Last week, dozens of privacy advocates and other organizations pressed the Federal Communications Commission to move forward with broadband privacy rules.
The groups specifically want the FCC to prohibit broadband carriers from sharing data about subscribers with advertisers, without the subscribers' opt-in consent. FCC Chairman Tom Wheeler said last year that he intends to craft broadband privacy rules. But Wheeler has not yet said whether he thinks providers should obtain explicit permission from consumers before using Web-surfing data for ad purposes, or whether those companies should notify consumers about the practice and allow them to opt out.
The Open Technology Institute at New America, which joined in the call for new regulations, argues in a new 16-page report that Internet service providers pose unique risks to consumers' privacy, and therefore should be required to obtain people's opt-in consent before sharing data about them.
The group points out that Internet service providers don't just have access to nearly all sites users visit, but also know people's usage patterns -- which in themselves can be revealing. "Thanks to their unique position as access providers, ISPs can detect even subtle changes to a subscriber’s daily use habits," the report states.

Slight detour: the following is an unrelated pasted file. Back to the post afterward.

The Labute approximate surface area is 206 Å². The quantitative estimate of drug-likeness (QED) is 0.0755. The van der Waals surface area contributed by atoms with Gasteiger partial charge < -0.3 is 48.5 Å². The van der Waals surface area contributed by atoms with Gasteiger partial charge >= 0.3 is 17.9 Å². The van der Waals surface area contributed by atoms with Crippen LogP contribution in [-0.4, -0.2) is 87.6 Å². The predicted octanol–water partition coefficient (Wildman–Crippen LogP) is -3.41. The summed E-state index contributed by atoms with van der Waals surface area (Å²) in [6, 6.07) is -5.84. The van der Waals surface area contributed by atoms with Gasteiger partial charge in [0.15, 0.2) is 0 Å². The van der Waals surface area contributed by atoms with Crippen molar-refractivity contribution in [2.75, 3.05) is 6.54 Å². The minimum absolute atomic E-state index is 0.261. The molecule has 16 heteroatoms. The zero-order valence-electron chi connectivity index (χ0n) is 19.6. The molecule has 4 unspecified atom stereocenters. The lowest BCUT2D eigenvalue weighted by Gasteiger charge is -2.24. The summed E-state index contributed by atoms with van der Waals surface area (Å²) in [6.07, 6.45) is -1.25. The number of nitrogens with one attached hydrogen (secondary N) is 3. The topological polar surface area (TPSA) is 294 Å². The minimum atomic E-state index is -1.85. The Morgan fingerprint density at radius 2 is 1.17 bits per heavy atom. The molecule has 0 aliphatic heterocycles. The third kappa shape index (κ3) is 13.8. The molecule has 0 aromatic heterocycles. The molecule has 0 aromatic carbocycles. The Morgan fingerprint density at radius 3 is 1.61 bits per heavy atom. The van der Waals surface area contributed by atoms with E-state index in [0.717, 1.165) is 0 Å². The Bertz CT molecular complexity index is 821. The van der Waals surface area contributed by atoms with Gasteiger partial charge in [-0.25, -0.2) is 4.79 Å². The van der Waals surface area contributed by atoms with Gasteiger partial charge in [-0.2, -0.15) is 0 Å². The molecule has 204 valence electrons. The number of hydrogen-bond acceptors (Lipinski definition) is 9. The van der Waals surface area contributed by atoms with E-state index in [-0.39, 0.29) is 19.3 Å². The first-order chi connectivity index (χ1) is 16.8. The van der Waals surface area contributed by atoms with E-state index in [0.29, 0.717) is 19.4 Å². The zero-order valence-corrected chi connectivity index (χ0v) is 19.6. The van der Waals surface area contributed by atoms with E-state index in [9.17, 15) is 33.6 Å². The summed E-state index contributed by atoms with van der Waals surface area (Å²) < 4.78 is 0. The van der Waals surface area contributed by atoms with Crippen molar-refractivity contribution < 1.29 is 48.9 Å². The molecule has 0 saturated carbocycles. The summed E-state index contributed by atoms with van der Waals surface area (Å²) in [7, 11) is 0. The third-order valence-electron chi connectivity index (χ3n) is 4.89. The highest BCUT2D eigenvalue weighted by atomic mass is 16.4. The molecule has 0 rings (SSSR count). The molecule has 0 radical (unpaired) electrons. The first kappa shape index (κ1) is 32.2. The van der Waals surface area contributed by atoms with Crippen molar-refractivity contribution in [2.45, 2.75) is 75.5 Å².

For instance, the authors propose a scenario where a subscriber has lost his or her job and suddenly starts using a home broadband connection to visit job sites during the weekday. Merely visiting job sites might not signal that someone is unemployed. But when combined with the shift in Web usage, the job-site visits become a stronger indicator of a change in employment status.
The report's authors propose that a broadband provider in that situation could infer that the customer is now unemployed. "That information could be sold to predatory financial vendors or other troubling actors -- a chain of events whose root cause would never be visible to the subscriber herself," the report states.
The report also discusses a scenario where a subscriber visits a doctor's site, or a prescription refill page. That activity "could allow the ISP or a data broker partner to infer that the subscriber or someone close to the subscriber has been diagnosed with a new medical condition, such as a heart condition, depression, or another personal health condition," the report states. "In a worst case scenario, ISPs could sell this package of information and inferences to healthcare companies or to potential employers, all without authorization from the subscriber herself."